The crisis around teaching and learning of mathematics and its use in everyday life and work relate to a number of issues. These include: The doubtful transferability of school maths to real life contexts, the declining participation in A level and higher education maths courses, the apparent exclusion of some groups, such as women and the aversion of many people to maths. This book addresses these issues by considering a number of key problems in maths education and numeracy:
*differences among social groups, especially those related to gender and social class
*the inseparability of cognition and emotion in mathematical activity
*the understanding of maths anxiety in traditional psychological, psychoanalytical and feminist theories
*how adults' numerate thinking and performance must be understood in context.
The author's findings have practical applications in education and training, such as clarifying problems of the transfer of learning, and of countering maths anxiety.
'Jeff Evans' book is a welcome contribution to the developing literature on adults learning mathematics and a worthy addition to Paul Ernest's excellent Studies in Mathematics Education series.' - Diana Cohen, Studies in the Education of Adults
'Evans' intellectual journey is stimulating, challenging and ongiong, for him and other researchers and practitioners.' - Diana Cohen, University of Nottingham
' I welcome this book written for anybody interested in adults' relationship to mathematics … valuable reflections for changing practice including making contexts for learning more student friendly, and extending the scope of numeracy to be empowering in learners' lives … With his interdisciplinary study, Jeff Evans has given us multiple perspectives on the very complex issue concerning mathematics thinking and emotions.' - Tine Wedege, ALM Newsletter May 2001
'I felt as if I was visting old friends as the contributions of various significant mathematics educators to the field were respectfully considered and incorporated into the work … Jeff Evans provides a tour of the literature pertaining to mathematics acquistion and transfer over the last 20 years … I should think that teachers of mathematics to adults will welcome the section in the concluding chapter, "Adult-friendly contexts for learning", in which suggestions for effective learning are made. Those concerned to underpin experience with some theory before embarking on their own research will find it a publication which marks out the territory admirably.' - Pat Drake, British Educational Research Journal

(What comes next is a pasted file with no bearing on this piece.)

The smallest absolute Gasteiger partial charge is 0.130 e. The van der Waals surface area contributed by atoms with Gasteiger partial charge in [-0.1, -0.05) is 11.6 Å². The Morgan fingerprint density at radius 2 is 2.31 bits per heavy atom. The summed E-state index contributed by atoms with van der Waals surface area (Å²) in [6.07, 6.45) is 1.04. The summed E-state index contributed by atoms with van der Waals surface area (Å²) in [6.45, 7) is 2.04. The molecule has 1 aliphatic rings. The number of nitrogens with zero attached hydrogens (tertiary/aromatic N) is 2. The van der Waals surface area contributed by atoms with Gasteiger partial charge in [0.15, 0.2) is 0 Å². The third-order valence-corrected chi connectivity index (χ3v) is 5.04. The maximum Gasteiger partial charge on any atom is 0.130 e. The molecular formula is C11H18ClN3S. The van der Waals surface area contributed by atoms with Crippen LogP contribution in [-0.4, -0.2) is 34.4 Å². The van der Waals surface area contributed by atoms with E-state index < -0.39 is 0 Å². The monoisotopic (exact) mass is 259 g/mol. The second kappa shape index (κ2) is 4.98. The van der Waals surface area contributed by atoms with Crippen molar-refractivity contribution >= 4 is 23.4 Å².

'This book can be recommended for a range of audiences beyond those in adult mathematics education. It displays a throroughness of approach in the detailed, justified use and interplay of both quantitative and qualitative research tools and methodologies. This makes it a valuable addition to the libraries of research students and their lecturers/supervisors … This careful study of adults' numerate practices, building on and extending research from respected authors, highlights as never before the integral role played by the emotions in the mathematical thinking of people of all ages. It provides a salient reminder of the importance of our interactions as mathematics educators for all with whom we come into contact, formally or otherwise.' - Gail E. FitzSimons, Mathematics Education Research Journal